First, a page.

The property market has been on a roll in recent months, but whether or not this can continue into 2021 remains to be seen, with the Stamp Duty cut ending and unemployment rising.
At the time of writing the most recent house price index (HPI) from Nationwide Building Society suggested that house prices were growing 6.5% year-on-year in November. This was an acceleration from 5.8% in October. Indeed, November’s figure is the highest since January 2015.
There is no doubt that the buoyancy in the market is in part thanks to the Government’s Stamp Duty suspension. Without it, the ongoing coronavirus crisis would have severely dampened confidence in the market. Indeed, many purchases have been brought forward by this measure.
But for those considering whether to buy for the first time, sell a property or move home now, it draws an inevitable question over whether it is the right moment to strike, or if waiting till a slump occurs would be shrewd.
For first-time buyers, options are severely limited when it comes to taking the first step onto the ladder – even more so than usual. Thanks to the coronavirus crisis, the availability of typical first-time buyer mortgages has collapsed in the past six months.
The picture is not as bleak as it was, with 90% loan-to-value mortgages now trickling back onto the market according to financial data provider Moneyfacts. This should hopefully open options back up to those thinking about buying their first house, but this is by no means a “normal” market to buy in.
Luckily there is no need to “time” the market. Whether or not now is a ‘good’ time for someone to take their first steps onto the ladder is something of a moot point. Generally, you’d be looking at a 25-year mortgage – by which time the relative fluctuation in price at the time you bought will be a fairly distant memory.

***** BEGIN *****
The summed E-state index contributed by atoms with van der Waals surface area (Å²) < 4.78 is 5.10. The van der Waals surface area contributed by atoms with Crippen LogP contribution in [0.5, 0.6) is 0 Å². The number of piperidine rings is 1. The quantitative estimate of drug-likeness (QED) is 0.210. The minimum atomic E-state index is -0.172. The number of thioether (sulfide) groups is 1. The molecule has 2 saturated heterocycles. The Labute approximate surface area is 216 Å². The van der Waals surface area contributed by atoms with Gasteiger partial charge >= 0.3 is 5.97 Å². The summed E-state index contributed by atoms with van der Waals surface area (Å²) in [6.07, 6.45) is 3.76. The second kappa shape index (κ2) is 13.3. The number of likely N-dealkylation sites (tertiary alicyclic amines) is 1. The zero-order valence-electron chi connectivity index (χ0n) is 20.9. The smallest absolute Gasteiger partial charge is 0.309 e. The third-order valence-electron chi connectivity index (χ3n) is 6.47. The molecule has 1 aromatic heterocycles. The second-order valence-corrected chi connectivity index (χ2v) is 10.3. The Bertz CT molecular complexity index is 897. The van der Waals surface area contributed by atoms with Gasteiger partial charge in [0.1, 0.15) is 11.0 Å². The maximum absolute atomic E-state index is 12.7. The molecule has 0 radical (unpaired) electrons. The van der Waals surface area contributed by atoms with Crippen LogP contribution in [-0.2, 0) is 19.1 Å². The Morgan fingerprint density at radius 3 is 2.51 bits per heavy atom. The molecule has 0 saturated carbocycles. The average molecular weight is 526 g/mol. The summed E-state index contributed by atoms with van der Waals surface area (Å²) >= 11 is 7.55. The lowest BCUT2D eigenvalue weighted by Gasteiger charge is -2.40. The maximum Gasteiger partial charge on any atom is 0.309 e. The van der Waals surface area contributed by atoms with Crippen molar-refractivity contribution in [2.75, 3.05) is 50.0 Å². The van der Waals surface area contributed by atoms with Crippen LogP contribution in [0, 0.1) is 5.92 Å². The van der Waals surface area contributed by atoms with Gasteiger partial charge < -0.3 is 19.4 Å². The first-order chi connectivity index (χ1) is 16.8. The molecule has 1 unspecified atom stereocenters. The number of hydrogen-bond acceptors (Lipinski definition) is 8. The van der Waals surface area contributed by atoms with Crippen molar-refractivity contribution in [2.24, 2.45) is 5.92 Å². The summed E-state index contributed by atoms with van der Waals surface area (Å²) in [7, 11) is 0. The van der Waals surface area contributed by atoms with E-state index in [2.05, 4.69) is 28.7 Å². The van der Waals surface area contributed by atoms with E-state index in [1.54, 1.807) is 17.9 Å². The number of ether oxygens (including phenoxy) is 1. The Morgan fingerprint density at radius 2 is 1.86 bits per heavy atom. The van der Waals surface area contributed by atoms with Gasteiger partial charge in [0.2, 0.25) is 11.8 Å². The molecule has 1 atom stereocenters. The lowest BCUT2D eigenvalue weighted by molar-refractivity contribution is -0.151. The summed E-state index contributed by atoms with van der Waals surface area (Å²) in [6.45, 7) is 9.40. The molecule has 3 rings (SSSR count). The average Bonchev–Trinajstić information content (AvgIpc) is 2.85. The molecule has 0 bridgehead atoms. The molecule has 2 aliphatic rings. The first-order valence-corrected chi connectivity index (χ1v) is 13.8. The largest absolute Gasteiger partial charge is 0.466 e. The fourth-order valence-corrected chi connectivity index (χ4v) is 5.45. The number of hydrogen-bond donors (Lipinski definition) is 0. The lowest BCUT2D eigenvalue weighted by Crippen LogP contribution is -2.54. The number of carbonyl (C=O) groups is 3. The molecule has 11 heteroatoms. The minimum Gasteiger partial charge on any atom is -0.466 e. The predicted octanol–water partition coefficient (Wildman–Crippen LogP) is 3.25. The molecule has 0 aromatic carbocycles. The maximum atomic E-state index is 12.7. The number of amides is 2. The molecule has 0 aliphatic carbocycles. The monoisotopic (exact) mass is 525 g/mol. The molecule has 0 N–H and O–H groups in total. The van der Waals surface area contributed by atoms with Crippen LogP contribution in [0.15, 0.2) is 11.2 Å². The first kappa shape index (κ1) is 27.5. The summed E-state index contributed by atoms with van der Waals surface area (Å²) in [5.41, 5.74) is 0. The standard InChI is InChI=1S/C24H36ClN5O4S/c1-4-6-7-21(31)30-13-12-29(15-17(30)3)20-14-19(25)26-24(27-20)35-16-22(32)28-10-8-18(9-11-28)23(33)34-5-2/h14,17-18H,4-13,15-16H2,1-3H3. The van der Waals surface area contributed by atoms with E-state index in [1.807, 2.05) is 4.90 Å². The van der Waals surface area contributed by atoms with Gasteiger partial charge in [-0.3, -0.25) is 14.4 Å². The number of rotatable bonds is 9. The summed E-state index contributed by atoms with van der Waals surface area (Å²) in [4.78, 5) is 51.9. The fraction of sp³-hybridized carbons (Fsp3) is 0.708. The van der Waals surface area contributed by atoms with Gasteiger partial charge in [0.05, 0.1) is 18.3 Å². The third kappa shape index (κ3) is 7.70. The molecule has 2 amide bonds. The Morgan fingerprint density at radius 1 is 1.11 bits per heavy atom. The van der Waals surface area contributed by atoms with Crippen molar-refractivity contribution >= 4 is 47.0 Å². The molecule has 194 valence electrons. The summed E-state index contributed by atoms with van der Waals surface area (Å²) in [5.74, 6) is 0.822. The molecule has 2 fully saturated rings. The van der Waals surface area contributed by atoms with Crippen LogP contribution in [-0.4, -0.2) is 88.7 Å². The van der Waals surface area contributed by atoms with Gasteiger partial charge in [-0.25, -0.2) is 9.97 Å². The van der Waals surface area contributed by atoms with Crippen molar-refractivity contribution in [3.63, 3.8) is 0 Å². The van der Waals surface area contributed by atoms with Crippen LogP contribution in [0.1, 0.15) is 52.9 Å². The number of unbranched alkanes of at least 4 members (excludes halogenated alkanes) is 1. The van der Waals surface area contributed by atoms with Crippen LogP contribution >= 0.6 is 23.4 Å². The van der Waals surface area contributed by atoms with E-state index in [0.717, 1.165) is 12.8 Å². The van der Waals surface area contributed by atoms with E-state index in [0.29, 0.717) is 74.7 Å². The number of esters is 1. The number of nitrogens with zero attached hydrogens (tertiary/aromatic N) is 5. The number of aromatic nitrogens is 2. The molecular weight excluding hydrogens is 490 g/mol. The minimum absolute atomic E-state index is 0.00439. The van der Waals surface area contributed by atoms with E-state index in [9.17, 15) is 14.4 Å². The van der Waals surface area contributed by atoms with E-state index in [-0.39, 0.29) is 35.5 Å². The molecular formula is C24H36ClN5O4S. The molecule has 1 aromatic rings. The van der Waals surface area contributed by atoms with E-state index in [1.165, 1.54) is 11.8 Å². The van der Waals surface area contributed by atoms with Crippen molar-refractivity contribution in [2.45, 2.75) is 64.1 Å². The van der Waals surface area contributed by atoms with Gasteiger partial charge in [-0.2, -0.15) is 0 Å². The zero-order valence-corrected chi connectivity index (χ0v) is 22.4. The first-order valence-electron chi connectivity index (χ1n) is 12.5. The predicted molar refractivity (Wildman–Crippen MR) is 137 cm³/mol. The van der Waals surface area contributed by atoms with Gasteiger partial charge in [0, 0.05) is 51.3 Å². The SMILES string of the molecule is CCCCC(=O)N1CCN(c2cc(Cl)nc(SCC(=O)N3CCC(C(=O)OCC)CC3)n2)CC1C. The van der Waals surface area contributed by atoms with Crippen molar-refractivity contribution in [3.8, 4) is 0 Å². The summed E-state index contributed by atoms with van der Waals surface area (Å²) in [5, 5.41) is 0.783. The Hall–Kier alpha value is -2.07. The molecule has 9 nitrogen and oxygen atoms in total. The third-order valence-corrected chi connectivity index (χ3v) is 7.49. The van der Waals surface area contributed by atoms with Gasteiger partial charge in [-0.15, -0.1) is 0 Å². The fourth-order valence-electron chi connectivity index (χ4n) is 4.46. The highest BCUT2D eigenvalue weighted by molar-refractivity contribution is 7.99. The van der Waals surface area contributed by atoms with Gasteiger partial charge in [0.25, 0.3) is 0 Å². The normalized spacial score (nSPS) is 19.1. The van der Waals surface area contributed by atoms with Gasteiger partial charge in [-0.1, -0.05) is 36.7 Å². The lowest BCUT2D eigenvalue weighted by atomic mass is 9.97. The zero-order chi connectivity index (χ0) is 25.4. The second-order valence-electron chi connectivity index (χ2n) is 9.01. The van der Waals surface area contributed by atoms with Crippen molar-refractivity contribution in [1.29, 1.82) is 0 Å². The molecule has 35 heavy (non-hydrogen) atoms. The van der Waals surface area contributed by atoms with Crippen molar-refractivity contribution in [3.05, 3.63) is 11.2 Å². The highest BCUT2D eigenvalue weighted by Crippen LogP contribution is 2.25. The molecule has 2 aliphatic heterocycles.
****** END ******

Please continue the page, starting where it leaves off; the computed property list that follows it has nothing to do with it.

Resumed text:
For those already on the ladder but looking to move up, perhaps looking for more space or a new area to live in, then whether now is a good time becomes more of a judgement call. While the Stamp Duty cut will likely help lessen the costs of moving, it can take so long to complete on any move that the temporary tax cut no longer applies.
This is something of a self-fulfilling prophecy though, as once the full tax rates return, demand will likely be depressed and price rises will slow or even reverse. Plus, considering that next year the Office for Budget Responsibility (OBR) predicts that unemployment will hit a high of 7.5% in the second quarter, demand could be set to fall off a cliff, unless the Chancellor reignites the Stamp Duty cut in his March Budget.
Finally, for downsizers – those whose kids have perhaps left the family home and want something a bit smaller to manage – they face a similar issue to existing homeowners looking to move.
These are not normal times and anyone considering such a big financial decision needs to have this front and centre of their minds.
Circumstances vary greatly, so if you’re unsure about what to do, don’t hesitate to get in touch to discuss.